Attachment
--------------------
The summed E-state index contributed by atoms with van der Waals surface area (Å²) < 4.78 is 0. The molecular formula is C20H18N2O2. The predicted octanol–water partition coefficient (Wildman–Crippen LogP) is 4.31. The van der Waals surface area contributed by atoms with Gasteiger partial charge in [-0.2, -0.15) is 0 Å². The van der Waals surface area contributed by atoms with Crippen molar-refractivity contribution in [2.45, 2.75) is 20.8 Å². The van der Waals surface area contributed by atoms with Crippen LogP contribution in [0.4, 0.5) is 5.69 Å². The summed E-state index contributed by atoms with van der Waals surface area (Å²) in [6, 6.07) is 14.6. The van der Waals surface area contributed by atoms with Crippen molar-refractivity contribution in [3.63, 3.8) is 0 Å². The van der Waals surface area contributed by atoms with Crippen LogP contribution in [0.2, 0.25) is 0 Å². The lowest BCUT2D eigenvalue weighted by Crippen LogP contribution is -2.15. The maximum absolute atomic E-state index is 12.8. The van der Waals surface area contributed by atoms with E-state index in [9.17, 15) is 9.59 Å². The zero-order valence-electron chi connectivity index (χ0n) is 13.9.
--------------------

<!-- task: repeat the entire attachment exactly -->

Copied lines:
The summed E-state index contributed by atoms with van der Waals surface area (Å²) < 4.78 is 0. The molecular formula is C20H18N2O2. The predicted octanol–water partition coefficient (Wildman–Crippen LogP) is 4.31. The van der Waals surface area contributed by atoms with Gasteiger partial charge in [-0.2, -0.15) is 0 Å². The van der Waals surface area contributed by atoms with Crippen molar-refractivity contribution in [2.45, 2.75) is 20.8 Å². The van der Waals surface area contributed by atoms with Crippen LogP contribution in [0.4, 0.5) is 5.69 Å². The summed E-state index contributed by atoms with van der Waals surface area (Å²) in [6, 6.07) is 14.6. The van der Waals surface area contributed by atoms with Crippen molar-refractivity contribution in [3.63, 3.8) is 0 Å². The van der Waals surface area contributed by atoms with Crippen LogP contribution in [0.2, 0.25) is 0 Å². The lowest BCUT2D eigenvalue weighted by Crippen LogP contribution is -2.15. The maximum absolute atomic E-state index is 12.8. The van der Waals surface area contributed by atoms with E-state index in [9.17, 15) is 9.59 Å². The zero-order valence-electron chi connectivity index (χ0n) is 13.9.